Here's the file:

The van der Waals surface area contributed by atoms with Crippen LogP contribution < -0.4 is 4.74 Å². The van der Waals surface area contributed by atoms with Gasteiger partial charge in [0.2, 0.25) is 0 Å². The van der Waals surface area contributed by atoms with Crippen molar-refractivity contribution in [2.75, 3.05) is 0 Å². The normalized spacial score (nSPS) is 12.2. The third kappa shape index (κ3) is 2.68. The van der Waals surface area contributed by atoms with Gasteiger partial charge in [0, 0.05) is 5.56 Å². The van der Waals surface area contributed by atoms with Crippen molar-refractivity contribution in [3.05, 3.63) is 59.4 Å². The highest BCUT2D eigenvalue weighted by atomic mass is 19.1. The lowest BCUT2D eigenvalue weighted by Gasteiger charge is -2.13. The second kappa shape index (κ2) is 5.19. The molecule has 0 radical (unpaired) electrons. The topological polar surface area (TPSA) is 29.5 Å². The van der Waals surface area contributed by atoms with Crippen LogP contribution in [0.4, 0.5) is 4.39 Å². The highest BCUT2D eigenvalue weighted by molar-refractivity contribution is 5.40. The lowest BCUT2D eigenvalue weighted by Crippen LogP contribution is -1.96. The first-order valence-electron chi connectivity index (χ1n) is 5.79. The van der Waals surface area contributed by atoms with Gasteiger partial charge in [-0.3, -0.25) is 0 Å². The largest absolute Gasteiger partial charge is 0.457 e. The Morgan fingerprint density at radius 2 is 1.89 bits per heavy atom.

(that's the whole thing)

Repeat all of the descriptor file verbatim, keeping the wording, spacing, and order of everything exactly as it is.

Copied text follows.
The van der Waals surface area contributed by atoms with Crippen LogP contribution < -0.4 is 4.74 Å². The van der Waals surface area contributed by atoms with Gasteiger partial charge in [0.2, 0.25) is 0 Å². The van der Waals surface area contributed by atoms with Crippen molar-refractivity contribution in [2.75, 3.05) is 0 Å². The normalized spacial score (nSPS) is 12.2. The third kappa shape index (κ3) is 2.68. The van der Waals surface area contributed by atoms with Gasteiger partial charge in [0, 0.05) is 5.56 Å². The van der Waals surface area contributed by atoms with Crippen molar-refractivity contribution in [3.05, 3.63) is 59.4 Å². The highest BCUT2D eigenvalue weighted by atomic mass is 19.1. The lowest BCUT2D eigenvalue weighted by Gasteiger charge is -2.13. The second kappa shape index (κ2) is 5.19. The molecule has 0 radical (unpaired) electrons. The topological polar surface area (TPSA) is 29.5 Å². The van der Waals surface area contributed by atoms with Crippen LogP contribution in [0.4, 0.5) is 4.39 Å². The highest BCUT2D eigenvalue weighted by molar-refractivity contribution is 5.40. The lowest BCUT2D eigenvalue weighted by Crippen LogP contribution is -1.96. The first-order valence-electron chi connectivity index (χ1n) is 5.79. The van der Waals surface area contributed by atoms with Gasteiger partial charge in [-0.3, -0.25) is 0 Å². The largest absolute Gasteiger partial charge is 0.457 e. The Morgan fingerprint density at radius 2 is 1.89 bits per heavy atom.